He seemed a bit too eager, but I decided to give true love a chance. I figured this was karma finally showing up with my well-earned happy ending. As we walked, he elaborated further on his story. He told me about how his first wife cheated on him while he was overseas and that he’d gotten custody of their daughter after they went through a divorce. He glossed over the part of the story where she was taken by the state and told me he’d been railroaded and forbidden from ever seeing her again.
“Jasmine is really the only thing I have in my life right now,” he said.
For the first time ever, I saw the red flags and actually paid attention to them. I steered us back to the apartment, told him to have a good day, and planned on never going anywhere with him again.
The next evening, he knocked on the door as soon as I got home from work. Jasmine sat at his feet, wagging her tail.
“She misses Zola,” he said, “she wanted to say hello.”
I’d known him for less than 24 hours and he’d already come to my door 3 times. That was three times more than anyone else, and a short preview of the next few months. Josh became inescapable. He was living off of student loans and didn’t have a job, so he stayed home all day playing video games. What this meant was that every time I opened my door, he came outside. Every time I took Zola out to pee, he followed. Every time my car pulled into the parking lot, he leashed Jasmine and came out, pretending to run into us.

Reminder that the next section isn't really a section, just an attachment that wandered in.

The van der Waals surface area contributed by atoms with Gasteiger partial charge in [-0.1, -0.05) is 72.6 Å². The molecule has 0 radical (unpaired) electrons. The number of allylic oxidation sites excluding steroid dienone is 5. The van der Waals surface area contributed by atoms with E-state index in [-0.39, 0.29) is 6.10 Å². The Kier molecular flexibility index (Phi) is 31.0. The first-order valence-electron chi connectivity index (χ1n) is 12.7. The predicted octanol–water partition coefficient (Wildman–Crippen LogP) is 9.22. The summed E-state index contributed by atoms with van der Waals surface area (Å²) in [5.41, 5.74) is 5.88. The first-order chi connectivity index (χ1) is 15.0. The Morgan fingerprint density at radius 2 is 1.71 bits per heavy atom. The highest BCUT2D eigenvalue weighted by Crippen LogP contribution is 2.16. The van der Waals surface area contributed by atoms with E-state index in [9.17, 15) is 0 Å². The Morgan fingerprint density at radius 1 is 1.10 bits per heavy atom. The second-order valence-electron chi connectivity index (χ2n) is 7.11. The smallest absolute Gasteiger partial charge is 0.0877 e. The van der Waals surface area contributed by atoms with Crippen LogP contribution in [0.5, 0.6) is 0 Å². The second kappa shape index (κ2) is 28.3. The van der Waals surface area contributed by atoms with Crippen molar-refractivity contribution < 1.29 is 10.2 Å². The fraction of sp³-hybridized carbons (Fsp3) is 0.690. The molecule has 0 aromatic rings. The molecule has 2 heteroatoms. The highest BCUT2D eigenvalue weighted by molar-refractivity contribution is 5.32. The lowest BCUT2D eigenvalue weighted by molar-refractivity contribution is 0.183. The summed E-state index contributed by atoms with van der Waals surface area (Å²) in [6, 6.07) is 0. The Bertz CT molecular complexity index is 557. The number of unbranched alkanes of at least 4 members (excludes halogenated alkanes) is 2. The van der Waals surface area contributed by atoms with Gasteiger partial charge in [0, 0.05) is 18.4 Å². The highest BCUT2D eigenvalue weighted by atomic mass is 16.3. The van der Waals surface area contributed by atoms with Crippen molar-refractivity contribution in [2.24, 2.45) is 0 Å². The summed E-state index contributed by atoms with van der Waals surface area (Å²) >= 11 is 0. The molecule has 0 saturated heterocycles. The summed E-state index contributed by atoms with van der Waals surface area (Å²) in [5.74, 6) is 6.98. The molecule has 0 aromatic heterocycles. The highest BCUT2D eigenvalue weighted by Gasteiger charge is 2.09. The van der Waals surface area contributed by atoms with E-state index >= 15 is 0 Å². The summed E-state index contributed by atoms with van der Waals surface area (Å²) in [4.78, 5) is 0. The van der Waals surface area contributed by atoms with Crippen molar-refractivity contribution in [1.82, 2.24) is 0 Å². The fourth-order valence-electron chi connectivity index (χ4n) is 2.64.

I saw him more than my coworkers and close family members.
And then one day—he was gone. His car was still there, but the constant encounters were no more. A few days passed before I saw him walking inside with a sad looking young woman. Luck had finally shone upon me and sent him a girlfriend to absorb his passionate attentions.
This was about 6 months into my lease, and right when my naked photo scandal hit at work. I was a wreck, trying to figure out how to respond or react. My brother told me to file a police report, so I drove to the station on a Sunday afternoon. I hadn’t been sleeping and probably looked like a hot mess as I detailed my story for the police officer in the lobby. Afterwards, she sent me home with strict instructions to file for a restraining order the next day.
I drove home, feeling a weird mix of terror and relief. Just as I parked, a police car pulled up. I watched as two officers got out and opened the back for Josh to exit. I watched as they took him out of handcuffs and sent him on his way.